[ Editor’s Note: This news comes as no surprise, as our yo-yo president has the business community up a tree on how to plan for the future, where the only long term planning that Trumps seems focused on is getting re-elected.
I have been writing on the risk of a worldwide recession, not so much due to the slow slide of spending and exports, but with all the international aggression by the US now in some kind of silly game of “if we hurt them more than we do ourselves we still come out the winner.”
We already had a major close call in the Persian Gulf, with the big US drone shot down and Trump reversing the US retaliatory strike on Iran’s missile defense structure. The word was to avoid 150 Iranian casualties estimated.
But yours truly suspects that US Intel told Trump that Iran’s response to a US attack would be a full-scale attack on all US bases in the region, and that it could not promise that we would not take major losses.
Trump would then be caught in a position of explaining why all that damage was incurred over the loss of one drone, which is widely believed to have been darting in and out of Iranian airspace to get it to shoot at the intruder.
I expect a back-story here that it was some kind of electronic warfare live test to blind the Iranian missile that did not turn out too well.
That is mere conjecture on my part, as I have no source for it other than during the Cold War, the US was doing that frequently to collect information on Soviet radar responses to US incursions, to find holes, or at what range they would light up and anti-radar missiles could be fired at them, etc.
And then we had the ARAMCO attack, where everyone learned that the US was not going to attack Iran over the Saudis losing half their oil production for about a month, which we can see now was not an economic disaster. After a delay of a month or so, the Saudis even went forward with the ARAMCO stock offering.
Trump feared a misstep in a war that he would be blamed for, which would hurt his reelection prospects. And then I suspect his NeoCon economic advisers are telling him the trade wars are hurting our competitors more than us and they will cave in first.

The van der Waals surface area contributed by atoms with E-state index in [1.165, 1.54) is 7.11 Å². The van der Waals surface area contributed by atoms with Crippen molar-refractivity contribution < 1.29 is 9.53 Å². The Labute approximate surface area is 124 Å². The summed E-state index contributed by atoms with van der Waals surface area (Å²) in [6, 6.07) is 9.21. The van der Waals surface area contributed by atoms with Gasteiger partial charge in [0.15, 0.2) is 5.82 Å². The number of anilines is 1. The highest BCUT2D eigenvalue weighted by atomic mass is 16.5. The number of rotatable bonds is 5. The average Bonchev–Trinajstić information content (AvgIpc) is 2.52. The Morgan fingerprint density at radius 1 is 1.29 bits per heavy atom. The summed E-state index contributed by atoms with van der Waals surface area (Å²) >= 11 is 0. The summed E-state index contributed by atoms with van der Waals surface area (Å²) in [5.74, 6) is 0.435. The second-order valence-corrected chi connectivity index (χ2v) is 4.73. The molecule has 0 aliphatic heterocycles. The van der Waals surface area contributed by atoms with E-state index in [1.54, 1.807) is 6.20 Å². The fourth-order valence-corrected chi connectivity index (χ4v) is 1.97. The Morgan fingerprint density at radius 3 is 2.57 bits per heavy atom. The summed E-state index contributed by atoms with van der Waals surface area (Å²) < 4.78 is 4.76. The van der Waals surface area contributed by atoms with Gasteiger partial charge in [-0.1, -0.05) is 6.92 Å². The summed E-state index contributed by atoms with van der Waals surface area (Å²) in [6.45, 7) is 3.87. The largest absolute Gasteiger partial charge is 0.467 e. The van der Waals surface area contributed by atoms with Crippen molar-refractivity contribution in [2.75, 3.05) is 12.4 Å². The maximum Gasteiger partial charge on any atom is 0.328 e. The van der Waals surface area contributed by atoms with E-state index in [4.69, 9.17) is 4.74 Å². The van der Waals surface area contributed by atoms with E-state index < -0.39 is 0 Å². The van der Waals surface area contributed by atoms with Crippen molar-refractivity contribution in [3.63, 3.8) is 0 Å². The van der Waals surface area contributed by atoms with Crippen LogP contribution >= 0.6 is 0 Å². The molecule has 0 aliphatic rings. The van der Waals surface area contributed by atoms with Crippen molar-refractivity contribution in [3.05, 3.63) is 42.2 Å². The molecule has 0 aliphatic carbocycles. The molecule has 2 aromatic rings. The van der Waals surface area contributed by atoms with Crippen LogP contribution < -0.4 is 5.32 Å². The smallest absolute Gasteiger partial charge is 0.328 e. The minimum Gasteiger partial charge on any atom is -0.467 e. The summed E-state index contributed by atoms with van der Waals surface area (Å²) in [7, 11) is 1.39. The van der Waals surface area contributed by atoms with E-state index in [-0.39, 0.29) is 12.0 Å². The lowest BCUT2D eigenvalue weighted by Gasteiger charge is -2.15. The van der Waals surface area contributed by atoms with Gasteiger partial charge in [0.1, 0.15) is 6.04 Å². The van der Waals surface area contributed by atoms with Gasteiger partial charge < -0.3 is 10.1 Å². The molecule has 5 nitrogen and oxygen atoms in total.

Trump’s interference in Hong Kong as part of his multi-phased attack on China might trigger China’s hunkering down, thinking a recession could help get rid of Trump for a second term, and worth the trade-war cost, as opposed to risking four more years with him… Jim W. Dean ]
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– First published … December 02, 2019 –
US manufacturing output deteriorated for the fourth consecutive month, damaged by trade conflicts and a weakening global economy.
The Institute for Supply Management, an association of purchasing managers, said Monday that its manufacturing index dipped to 48.1 last month from 48.3 in October. Anything below 50 signals contraction.
US factories have been on a losing streak since August. New orders, production and hiring all dropped for the fourth straight month. Export orders fell in November after rising in October.
Continued contraction in manufacturing could put the Federal Reserve in a difficult policy position. The US central bank in October cut interest rates for the third time this year and signaled a pause in the easing cycle that started in July when it reduced borrowing costs for the first time since 2008.
US President Donald Trump has imposed import taxes on foreign steel, aluminum and thousands of goods from China. Businesses have been reluctant to invest until they have a clearer idea whether, when and how the trade conflicts will end.
Trump on Monday restored tariffs on steel and aluminum imports from Brazil and Argentina. Economists say without a complete trade deal, manufacturing is unlikely to rebound much and the sector could remain under pressure.
Manufacturing is also facing challenges from a domestic inventory bloat, slowing profit growth and weak overseas demand.
In a separate report on Monday, the US Commerce Department said construction spending dropped 0.8% as investment in private projects tumbled to its lowest level in three years. Data for September was revised to show construction outlays declining 0.3% instead of rising 0.5% as previously reported.
In October, spending on private construction projects dropped 1.0% to $956.3 billion, the lowest level since October 2016, after declining 1.1% in September. It was held down by a 0.9% decrease in spending on private residential projects. Outlays on residential construction dropped 1.1% in September.
Spending on private nonresidential structures, which includes manufacturing and power plants, plunged 1.2% in October to the lowest level since January 2018.
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